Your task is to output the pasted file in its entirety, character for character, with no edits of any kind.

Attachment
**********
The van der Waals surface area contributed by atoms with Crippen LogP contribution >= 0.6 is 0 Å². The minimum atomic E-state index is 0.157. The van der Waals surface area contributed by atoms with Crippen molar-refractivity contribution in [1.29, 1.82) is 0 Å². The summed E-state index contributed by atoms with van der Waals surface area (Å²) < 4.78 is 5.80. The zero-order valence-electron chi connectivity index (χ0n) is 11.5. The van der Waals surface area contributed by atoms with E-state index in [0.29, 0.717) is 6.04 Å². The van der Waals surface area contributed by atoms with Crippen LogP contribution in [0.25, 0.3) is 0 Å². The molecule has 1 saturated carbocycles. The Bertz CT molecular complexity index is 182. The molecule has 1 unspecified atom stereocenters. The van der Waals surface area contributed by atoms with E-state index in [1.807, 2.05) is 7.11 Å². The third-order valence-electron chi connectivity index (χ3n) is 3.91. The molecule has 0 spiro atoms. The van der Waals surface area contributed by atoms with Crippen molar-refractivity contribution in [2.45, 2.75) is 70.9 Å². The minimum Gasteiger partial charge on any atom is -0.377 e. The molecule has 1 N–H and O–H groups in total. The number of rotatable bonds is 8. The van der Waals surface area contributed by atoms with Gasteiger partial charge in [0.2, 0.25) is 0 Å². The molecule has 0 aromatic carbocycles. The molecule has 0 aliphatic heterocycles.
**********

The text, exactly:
The van der Waals surface area contributed by atoms with Crippen LogP contribution >= 0.6 is 0 Å². The minimum atomic E-state index is 0.157. The van der Waals surface area contributed by atoms with Crippen molar-refractivity contribution in [1.29, 1.82) is 0 Å². The summed E-state index contributed by atoms with van der Waals surface area (Å²) < 4.78 is 5.80. The zero-order valence-electron chi connectivity index (χ0n) is 11.5. The van der Waals surface area contributed by atoms with E-state index in [0.29, 0.717) is 6.04 Å². The van der Waals surface area contributed by atoms with Crippen LogP contribution in [0.25, 0.3) is 0 Å². The molecule has 1 saturated carbocycles. The Bertz CT molecular complexity index is 182. The molecule has 1 unspecified atom stereocenters. The van der Waals surface area contributed by atoms with E-state index in [1.807, 2.05) is 7.11 Å². The third-order valence-electron chi connectivity index (χ3n) is 3.91. The molecule has 0 spiro atoms. The van der Waals surface area contributed by atoms with Crippen molar-refractivity contribution in [2.45, 2.75) is 70.9 Å². The minimum Gasteiger partial charge on any atom is -0.377 e. The molecule has 1 N–H and O–H groups in total. The number of rotatable bonds is 8. The van der Waals surface area contributed by atoms with Gasteiger partial charge in [0.2, 0.25) is 0 Å². The molecule has 0 aromatic carbocycles. The molecule has 0 aliphatic heterocycles.